lature, to some one of the existing safety fund banks, and taxed in the town or ward within which such place

with only such alteration of names, dates, and amounts, of abode or place of business is situated for his or her

as circumstances shall render necessary. personal property contained in such town or ward or

0 4. The charter thus filed by the corporators, shall for the capital invested in their business in the same

be examined by the Secretary of State; and be cermanner as residents of such county are taxed and

tified by him to be a true copy of the charter hereto. assessed for the personal estate belonging to them.

fore granted by the Legislature, to some one of the 0 2. Every person who shall be assessed and taxed

safety fuud banks, (specifying the name of the bank either individually or as one of a firm under the first

whose charter is thus copied,) excepting the alterasection of this act, shall nevertheless if a resident

tion of names, dates and amounts, as specified in secwithin this State be liable to taxation in the county in

tion three. which he or she may actually reside : and the assessors

0 5. A copy of each charter, so certified by the Secof the town or ward in which such persons shall

retary of State, shall be filed by the corporators, in actually reside shall assess such person for his or her

the clerk's office of the county in which the bank is personal property contained in such town or ward in

to be located; which certificate, or copies of the same, the same manner as other actual residents therein are

duly certified by the Secretary of State, or the county taxed or assessed.

clerk, may be used as evidence, for or against any V 3. All persons and firms having a known place of

such corporation. business within any county of this State and acting as

06. No new safety fund bank shall be formed in agent or agents for any person or persons residing out of this State or for any corporation created by any law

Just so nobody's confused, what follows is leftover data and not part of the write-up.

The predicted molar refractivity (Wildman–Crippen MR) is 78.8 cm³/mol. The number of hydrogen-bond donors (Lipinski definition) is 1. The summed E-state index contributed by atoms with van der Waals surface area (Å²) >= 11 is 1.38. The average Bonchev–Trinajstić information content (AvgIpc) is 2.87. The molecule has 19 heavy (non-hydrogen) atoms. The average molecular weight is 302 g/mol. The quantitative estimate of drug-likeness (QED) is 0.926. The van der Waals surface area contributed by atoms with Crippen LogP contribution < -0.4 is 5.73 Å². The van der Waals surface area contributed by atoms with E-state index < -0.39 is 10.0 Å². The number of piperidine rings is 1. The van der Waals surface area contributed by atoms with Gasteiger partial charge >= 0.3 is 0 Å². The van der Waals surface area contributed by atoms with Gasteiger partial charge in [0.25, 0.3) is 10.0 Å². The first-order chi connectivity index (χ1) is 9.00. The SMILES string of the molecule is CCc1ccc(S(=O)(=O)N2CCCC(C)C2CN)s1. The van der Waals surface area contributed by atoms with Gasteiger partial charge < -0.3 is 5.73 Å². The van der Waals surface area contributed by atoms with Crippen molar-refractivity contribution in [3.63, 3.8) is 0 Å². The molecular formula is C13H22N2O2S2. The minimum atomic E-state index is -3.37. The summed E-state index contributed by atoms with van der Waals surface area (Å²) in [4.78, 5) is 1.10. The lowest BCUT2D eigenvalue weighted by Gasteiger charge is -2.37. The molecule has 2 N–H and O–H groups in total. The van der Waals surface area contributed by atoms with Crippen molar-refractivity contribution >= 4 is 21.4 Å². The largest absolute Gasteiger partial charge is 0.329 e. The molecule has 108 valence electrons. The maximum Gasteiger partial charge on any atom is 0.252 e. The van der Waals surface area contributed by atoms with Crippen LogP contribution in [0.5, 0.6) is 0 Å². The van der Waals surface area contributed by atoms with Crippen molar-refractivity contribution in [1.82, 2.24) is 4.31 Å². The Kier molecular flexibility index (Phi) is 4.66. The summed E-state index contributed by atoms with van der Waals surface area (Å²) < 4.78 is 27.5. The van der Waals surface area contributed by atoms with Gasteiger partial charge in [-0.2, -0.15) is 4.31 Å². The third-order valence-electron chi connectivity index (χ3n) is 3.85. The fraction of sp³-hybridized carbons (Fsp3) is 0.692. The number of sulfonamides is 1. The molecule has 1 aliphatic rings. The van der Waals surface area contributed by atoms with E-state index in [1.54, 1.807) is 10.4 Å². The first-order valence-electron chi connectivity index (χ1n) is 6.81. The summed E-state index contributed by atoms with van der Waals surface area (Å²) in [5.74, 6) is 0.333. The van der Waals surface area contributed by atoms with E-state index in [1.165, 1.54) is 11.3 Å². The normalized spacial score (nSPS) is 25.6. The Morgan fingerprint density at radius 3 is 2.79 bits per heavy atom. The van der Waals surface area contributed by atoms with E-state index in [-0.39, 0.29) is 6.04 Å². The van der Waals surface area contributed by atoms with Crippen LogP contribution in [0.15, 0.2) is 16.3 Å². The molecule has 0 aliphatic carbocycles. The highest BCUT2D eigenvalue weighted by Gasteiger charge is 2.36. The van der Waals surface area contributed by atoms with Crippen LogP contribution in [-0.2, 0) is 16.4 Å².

the city and county of New York, with a smaller

capital than one million of dollars ; nor in the county of any foreign state or country and who shall possess

of Kings, or Albany, with a smaller capital than fivo any personal property belonging to such non-resident

hundred thousand dollars; nor in the counties of Renspersons or foreign corporations shall be taxed and

selaer, Oneida, Oswego, Monroe or Erie, with a smallassessed in the town or ward within which their

er capital than three hundred thousand dollars ; nor place of business is situated for the personal property

in any other county in this State, with a smaller capi8o possessed by them within such town or ward in the

tal than one hundred thousand dollars. same manner as if such personal property actually be

0 7. Before commencing business, each new safety longed to such agent or agents.

| fund bank shall be examined by the Comptroller, or REMARK.

by three persons not interested therein, specially ap[There was more added, as I conclude, and then pointed for that purpose by the Comptroller; who

shall certify under oath, that the whole capital of the bank has been paid in, and is possessed by it in money. Copies of sucha certificates shall be filed in the office of the Secretary of State, and in the office of the clerk of the county in which the bank is to be located.

8. The circulating notes of all safety fund banks, shall be registered and countersigned in the office of the Comptroller, and the bank-note plates of each bank, shall remain in his custody.

09. The proportion of issues to capital, which shall be allowed to safety fund banks, shall be that which is prescribed in the act of May 16th, 1837, for the safety fund banks then existing.

10. All existing, or newly formed safety fund banks, shall contribute annually to the safety fund, and pay into the treasury for that purpose, on the first day of January in each year, one half of one per cent. upon their capitals respectively, until the aggregato of the safety fund shall amount to the sum of one million of dollars. The aggregate contributions of each bank to be equal in proportion to capital. .

O 11. When the aggregate of the safety fund shall be one million of dollars, the contributions of such of the banks as shall have contributed to that sum in proportion to their respective capitals shall cease, unless and until the fund shall become impaired by losses. Whenever this shall occur, the contributions shall be resumed, and shall continue until the capital of the fund shall be restored to one million of dollars. And such banks as shall not have contributed to the said fund, in the aggregate, in proportion to their capitals, shall continue to contribute to the fund, although it may amount to one million of dollars or more, until the aggregate of their contributions shall bear proportion to their capitals.

Ø 12. The safety fund shall be invested by the Comptroller in the stock or public debt of the stato of New York, bearing interest at the rate of five per cent. or over, and wbenever any loan shall be made by the State, the Comptroller shall have a right to subscribe at par, for so much thereof as shall be ne. cessary to take up that part of the safety fund on hand in the treasury uninvested ; and such subscriptions shall have the preference over all others offered for such loan.